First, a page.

Dan Mitchinson: CDC allows vaccinated US citizens to remove masks indoors

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For Americans vaccinated against Covid-19, daily life may look increasingly different than for those who aren't inoculated yet following Thursday's mask guidance, experts said.
"We are on the right path (for) people who are fully immunized," National Institutes of Health Director Dr. Francis Collins told CNN. "You can take your mask off indoors as well as outdoors."
But he added: "We are not at the end of this story. There are still a lot of people who haven't gotten that shot."
The US Centers for Disease Control and Prevention announced that people fully vaccinated against Covid-19 -- meaning those who have waited two weeks after their final dose -- generally don't need to wear masks or practice social distancing indoors or outdoors.
The CDC arrived at its new guidance because of declining case rates, increasing numbers of vaccinations and growing understanding of the risk of viral spread by vaccinated people, CDC Director Dr. Rochelle Walensky told CBS on Friday.
"In the last two weeks, our cases have come down by a third," she said. "We have a rapidly declining case right probably because our vaccination rate is going up.
"Over the last several weeks, we have seen emerging signs that if you were vaccinated, you're safe and protected from getting Covid-19 and you really have a very low risk of transmitting to other people and that these vaccines are really working against the variants that we have circulating here in the United States," she said.
For those who experienced no immediate impact from receiving their vaccine, "now your life is going to change," said Dr. Anthony Fauci, adding that although some businesses, like airlines, may keep mask mandates in place, venues like grocery stores, restaurants, bars and bowling alleys may soon look much more like they did pre-pandemic.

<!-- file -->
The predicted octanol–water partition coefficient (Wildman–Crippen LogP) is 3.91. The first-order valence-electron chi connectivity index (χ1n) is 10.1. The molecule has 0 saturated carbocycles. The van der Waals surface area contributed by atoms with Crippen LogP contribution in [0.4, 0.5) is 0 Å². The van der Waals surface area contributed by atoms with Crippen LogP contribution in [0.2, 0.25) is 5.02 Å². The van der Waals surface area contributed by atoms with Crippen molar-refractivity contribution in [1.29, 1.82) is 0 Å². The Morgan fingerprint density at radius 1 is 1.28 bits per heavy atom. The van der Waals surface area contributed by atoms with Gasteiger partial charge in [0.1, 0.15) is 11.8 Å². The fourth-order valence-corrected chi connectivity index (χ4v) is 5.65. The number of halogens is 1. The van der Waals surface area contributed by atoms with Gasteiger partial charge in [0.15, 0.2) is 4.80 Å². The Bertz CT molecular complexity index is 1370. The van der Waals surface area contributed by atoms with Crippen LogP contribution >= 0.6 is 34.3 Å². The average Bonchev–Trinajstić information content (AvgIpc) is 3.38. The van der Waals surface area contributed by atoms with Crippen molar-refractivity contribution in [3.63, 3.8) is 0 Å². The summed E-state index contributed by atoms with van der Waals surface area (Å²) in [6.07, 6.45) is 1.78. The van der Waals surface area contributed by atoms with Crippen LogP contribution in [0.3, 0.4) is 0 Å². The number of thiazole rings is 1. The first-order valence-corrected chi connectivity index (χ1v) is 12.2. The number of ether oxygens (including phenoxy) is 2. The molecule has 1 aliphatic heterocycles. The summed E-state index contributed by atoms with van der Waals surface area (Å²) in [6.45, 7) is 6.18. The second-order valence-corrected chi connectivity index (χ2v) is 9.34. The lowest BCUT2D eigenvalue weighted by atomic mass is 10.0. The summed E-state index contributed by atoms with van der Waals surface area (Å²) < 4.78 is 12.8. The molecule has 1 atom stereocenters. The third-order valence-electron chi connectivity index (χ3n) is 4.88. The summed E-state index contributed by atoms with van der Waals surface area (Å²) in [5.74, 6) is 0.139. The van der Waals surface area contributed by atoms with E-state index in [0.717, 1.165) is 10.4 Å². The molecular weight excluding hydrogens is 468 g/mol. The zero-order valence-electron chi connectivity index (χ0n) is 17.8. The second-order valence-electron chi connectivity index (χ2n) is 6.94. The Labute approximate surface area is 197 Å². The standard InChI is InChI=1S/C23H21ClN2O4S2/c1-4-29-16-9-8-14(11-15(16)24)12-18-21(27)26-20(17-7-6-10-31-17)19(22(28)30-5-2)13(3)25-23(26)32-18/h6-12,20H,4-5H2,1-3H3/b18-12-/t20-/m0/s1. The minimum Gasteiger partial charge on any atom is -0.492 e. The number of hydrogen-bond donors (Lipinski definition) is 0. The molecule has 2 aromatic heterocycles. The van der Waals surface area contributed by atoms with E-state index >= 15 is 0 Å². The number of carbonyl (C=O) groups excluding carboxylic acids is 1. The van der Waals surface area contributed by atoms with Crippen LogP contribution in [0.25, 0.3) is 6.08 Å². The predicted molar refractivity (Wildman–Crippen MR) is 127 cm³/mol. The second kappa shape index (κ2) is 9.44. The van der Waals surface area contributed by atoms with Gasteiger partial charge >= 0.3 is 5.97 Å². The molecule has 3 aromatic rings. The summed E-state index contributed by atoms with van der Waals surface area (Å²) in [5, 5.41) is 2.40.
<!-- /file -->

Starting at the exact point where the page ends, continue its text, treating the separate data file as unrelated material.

The CDC's decision may have the indirect effect of being an incentive for people who are on the fence about getting the vaccine, but it was based on the science showing how strong vaccine protection is, Fauci said.
But as a sense of normalcy resumes for those who are protected, experts warn that the risk of infection may grow for those who are not vaccinated.
"We keep thinking of this country as a vaccinated and an unvaccinated country," CNN medical analyst Sanjay Gupta said. "What it's slowly going to turn into is a vaccinated and an infected country."
And without a way to verify who is vaccinated and who is not, the guidance may inhibit the US from reaching herd immunity and put those who cannot yet be vaccinated or are immuno-compromised in more danger, said CNN medical analyst Leana Wen.
"They were overly cautious and now I think they are throwing caution to the wind," Wen said of the CDC's guidelines.
People should defer to local rules on mask-wearing, Walensky told NBC on Friday.
"We really do need to understand that this country is not uniform. There are places in this country that still have higher rates of disease. There are places in this country that still have lower rates of vaccination," she said.
"People need to look into their local environment because, ultimately, we know that this virus is an opportunist, and where there are low rates of vaccination, it will emerge again," Walensky said. "We really need to make sure that we get people vaccinated, and we still continue to take precautions if people are not vaccinated."
Masks may stay on for some
Those who are not vaccinated are threatening their own health if they go out in public and forego the social-distancing and mask usage guidance, experts said.
And people who have compromised immune systems from situations like chemotherapy and organ transplants may not have a sufficient immune response to safely remove their masks in public, Wen said.
Although studies are ongoing for younger children, vaccines have only been approved for children as young as 12. So, those who are not yet old enough to get their doses still need to wear their masks indoors and around others, Fauci said....

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